The Garden Island Microgrid Project involves the construction and operation of a 2MW solar PV array, a 2MW/0.5MWh battery energy storage system and a control system. Construction of the project is complete apart from the final cabling and grid connection expected in coming months, to be followed by the delivery of power to the Australian Department of Defence under a long term power supply agreement.

The R&D facility, also provided by CBA, assists Carnegie with working capital primarily for the delivery of Carnegie’s Wave Energy commercialisation activities.

Source: Carnegie Clean Energy


Albany Wave Energy Project supplier briefing

The Albany Wave Energy Project (AWEP) is a demonstration Project designed to provide confidence that the CETO technology is technically and commercially viable. The successful completion of AWEP will enable Carnegie to finance a future expansion project at Albany and/or other commercial sites worldwide.

The project will design, build, operate and continuously monitor a single CETO 6M Unit and associated infrastructure which include foundations, export cable, onshore substation and grid connection. The Project will demonstrate the CETO technology is capable of providing safe, reliable and predictable power.

The Project will also deliver value to the industry and the State through a number of mechanisms including collaboration with the Wave Energy Research Centre (WERC), sharing of the site characteristics, which in part form the common user data (CUD) and the transfer of the common user infrastructure (CUI) to the State following the operational period of the Project.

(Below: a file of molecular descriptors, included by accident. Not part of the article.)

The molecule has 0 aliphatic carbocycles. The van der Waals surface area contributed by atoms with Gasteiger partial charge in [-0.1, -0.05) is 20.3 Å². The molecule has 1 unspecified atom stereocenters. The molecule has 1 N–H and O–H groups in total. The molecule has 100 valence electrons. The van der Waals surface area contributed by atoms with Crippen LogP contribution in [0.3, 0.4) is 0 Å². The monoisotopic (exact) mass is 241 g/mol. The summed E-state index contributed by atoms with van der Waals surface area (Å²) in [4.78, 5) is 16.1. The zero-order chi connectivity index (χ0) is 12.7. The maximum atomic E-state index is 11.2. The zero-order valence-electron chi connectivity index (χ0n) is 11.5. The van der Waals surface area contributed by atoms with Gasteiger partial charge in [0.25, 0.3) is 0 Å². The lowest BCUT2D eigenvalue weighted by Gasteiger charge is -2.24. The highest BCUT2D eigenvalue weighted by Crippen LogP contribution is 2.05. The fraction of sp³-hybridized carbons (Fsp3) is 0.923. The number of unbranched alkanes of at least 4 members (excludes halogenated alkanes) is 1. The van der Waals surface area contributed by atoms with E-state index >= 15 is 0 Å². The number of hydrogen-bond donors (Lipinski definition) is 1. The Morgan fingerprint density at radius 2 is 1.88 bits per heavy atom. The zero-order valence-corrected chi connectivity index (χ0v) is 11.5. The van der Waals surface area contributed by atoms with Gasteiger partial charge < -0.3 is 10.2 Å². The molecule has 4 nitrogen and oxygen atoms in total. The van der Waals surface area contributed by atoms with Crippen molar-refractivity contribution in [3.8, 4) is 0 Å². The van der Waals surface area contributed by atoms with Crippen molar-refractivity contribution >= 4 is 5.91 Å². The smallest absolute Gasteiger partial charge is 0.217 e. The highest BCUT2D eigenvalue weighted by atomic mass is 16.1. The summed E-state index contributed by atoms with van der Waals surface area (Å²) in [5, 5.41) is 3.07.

As part of Carnegie's commitment to the use of Suppliers and Contractors local to our sites and operations wherever practicable, the company will hold a Supplier Information Session on Monday the 26th of March.

Local businesses with an interest in the project are invited to attend for a briefing, and a Q&A session with members of the Project Team.

Mon. 26 March 2018

9:30 am – 11:30 am AWST

UWA Function Room

Stirling Terrace

Albany, WA 6330

More information available at



Sebastopol Solar Farm

Developer: ib vogt GmbH

Capacity: Up to 160 MW (DC)

Local Government Area: Junee/Temora

Estimated cost: $160mil

Description: Located approximately 17km south of the township of Temora in NSW. The solar farm site and transmission line route are on about 400 hectares of rural land currently used for agriculture. The proposal infrastructure includes solar arrays, trackers, modules, inverters, an on-site substation, battery storage and an overhead transmission line to connect to an existing 66 kV transmission line located to the west of the site.


Jenny Walsh

Tel: 0406 908 995



Quorn Park Solar Project

Developer: Renewable Energy Developments

Capacity: 160 MW

Local Government Area: Parkes

Description: The proposed solar farm development site is located approximately 8.5km north-west of Parkes and covers 470 ha owned by a single landowner. The project includes development of associated infrastructure, including a grid connection and battery storage facilities.


Colin Liebmann


Tel: (02) 9416 1001




Tailem Bend Solar Farm 2